An abortion facility in Indiana has been granted temporary permission to operate, despite being denied a license by the State’s Department of Health. The order, issued by Federal Court Judge Sarah Evans Barker, allows Whole Woman’s Health Alliance (WWHA) to begin committing medication abortions in South Bend. The temporary injunction remains in effect until a new hearing can be held in August of 2020, over a year away.
But Whole Woman’s Health isn’t just any abortion chain; it’s a Texas based national chain of abortion facilities, which was founded in 2014 by Amy Hagstrom Miller. According to WWHA’s website, the abortion facility “is… governed by an independent board, and benefits from the expertise of Whole Woman’s Health [WWH] serving as its management company.”
“Benefits” and “expertise” are not appropriate terms to use when referring to Whole Woman’s Health, which has a very long history of failed health inspections, putting women in danger.
According to local media, Barker ruled the Indiana Department of Health’s license rejection was a “substantial obstacle” for women seeking abortion. The South Bend Tribune notes the judge claimed “the state health department’s previous rejection of a license for the clinic violates due process and equal protections,” and that the abortion facility claimed licensing requirements were “arbitrary” and “vague.” The judge claimed the state “stands to lose little” but “women… stand to lose a great deal” if the abortion facility doesn’t open.
In November of 2018, an Indiana State Health Department appeals panel denied WWHA a license. A letter from the Indiana Department of Health obtained by Live Action News indicates that INDOH found “discrepancies” in WWHA’s application.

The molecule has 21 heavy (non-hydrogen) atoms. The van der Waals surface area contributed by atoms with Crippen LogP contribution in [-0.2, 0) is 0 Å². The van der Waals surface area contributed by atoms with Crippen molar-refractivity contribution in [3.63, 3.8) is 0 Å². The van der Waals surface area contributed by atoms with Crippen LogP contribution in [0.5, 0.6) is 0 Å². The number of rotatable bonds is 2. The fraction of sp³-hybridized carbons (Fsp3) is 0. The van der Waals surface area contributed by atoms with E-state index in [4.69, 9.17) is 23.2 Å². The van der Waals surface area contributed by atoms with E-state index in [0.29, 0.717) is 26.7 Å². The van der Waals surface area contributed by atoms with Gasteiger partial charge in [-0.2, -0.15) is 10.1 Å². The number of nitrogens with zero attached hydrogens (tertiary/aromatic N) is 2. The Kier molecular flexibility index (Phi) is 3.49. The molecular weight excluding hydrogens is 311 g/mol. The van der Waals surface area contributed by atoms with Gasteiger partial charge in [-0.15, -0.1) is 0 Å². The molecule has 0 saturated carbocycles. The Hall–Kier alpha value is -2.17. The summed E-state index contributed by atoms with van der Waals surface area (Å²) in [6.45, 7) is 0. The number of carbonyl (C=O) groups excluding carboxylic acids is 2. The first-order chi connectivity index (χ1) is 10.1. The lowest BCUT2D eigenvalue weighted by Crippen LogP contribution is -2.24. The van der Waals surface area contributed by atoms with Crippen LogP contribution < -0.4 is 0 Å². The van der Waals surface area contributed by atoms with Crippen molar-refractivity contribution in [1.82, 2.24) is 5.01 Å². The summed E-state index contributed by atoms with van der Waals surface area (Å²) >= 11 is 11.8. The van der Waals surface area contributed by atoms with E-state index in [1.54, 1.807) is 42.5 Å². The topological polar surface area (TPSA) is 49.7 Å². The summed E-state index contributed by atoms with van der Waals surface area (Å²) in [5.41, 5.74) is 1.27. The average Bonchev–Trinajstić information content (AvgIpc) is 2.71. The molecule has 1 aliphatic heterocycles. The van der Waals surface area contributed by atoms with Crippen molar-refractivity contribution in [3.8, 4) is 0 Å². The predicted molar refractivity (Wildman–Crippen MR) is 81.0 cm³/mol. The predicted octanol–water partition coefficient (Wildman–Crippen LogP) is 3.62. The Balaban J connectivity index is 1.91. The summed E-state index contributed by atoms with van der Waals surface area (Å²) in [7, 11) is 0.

The Department wrote that it received a “revised application from WWHA,” and again requested additional information. But health officials determined that WWHA “failed to disclose, concealed, or omitted information related to additional clinics.” State officials then determined that WWHA had “failed to meet the requirement that the Applicant is of reputable and responsible character and the supporting documentation provided inaccurate statements or information.”
WWHA’s case brief detailed the state’s reasons for the license denial:
On October 6, 2017, Whole Woman’s Health submitted its revised application. Fox had immediate concerns, for the application listed Liam Morley as the clinic’s administrator, and Morley had a connection with Dr. Ulrich Klopfer—who recently lost his abortion clinic and medical licenses for serious violations, including failing to exercise reasonable care with patients, failing timely to report abortions on two girls under the age of 14, failing to follow proper sedation practices, failing to keep a log of cleaning procedure rooms, and failing to dispose of expired medications. In addition, shortly after receiving the revised application, the Department received several surveys raising concerns regarding abortion clinics in other States…
The particular violations at issue involved Texas clinics that Miller controlled and that used the name “Whole Woman’s Health” and included: (1) failing to account for medications, (2) failing to ensure proper sterilization of instruments, (3) failing to provide hospital contact information, (4) failing to schedule required follow-up appointments, (5) failing to evaluate employee performance, (6) failing to properly store hazardous cleaning solutions, (7) failing to provide a sanitary environment, (8) failing to train staff in sterilizing instruments, (9) failing to staff clinics with registered or licensed nurses, (10) failing to follow policy for fire and disaster drills, (11) failing to keep current emergency medication, and (12) failing to train staff in CPR.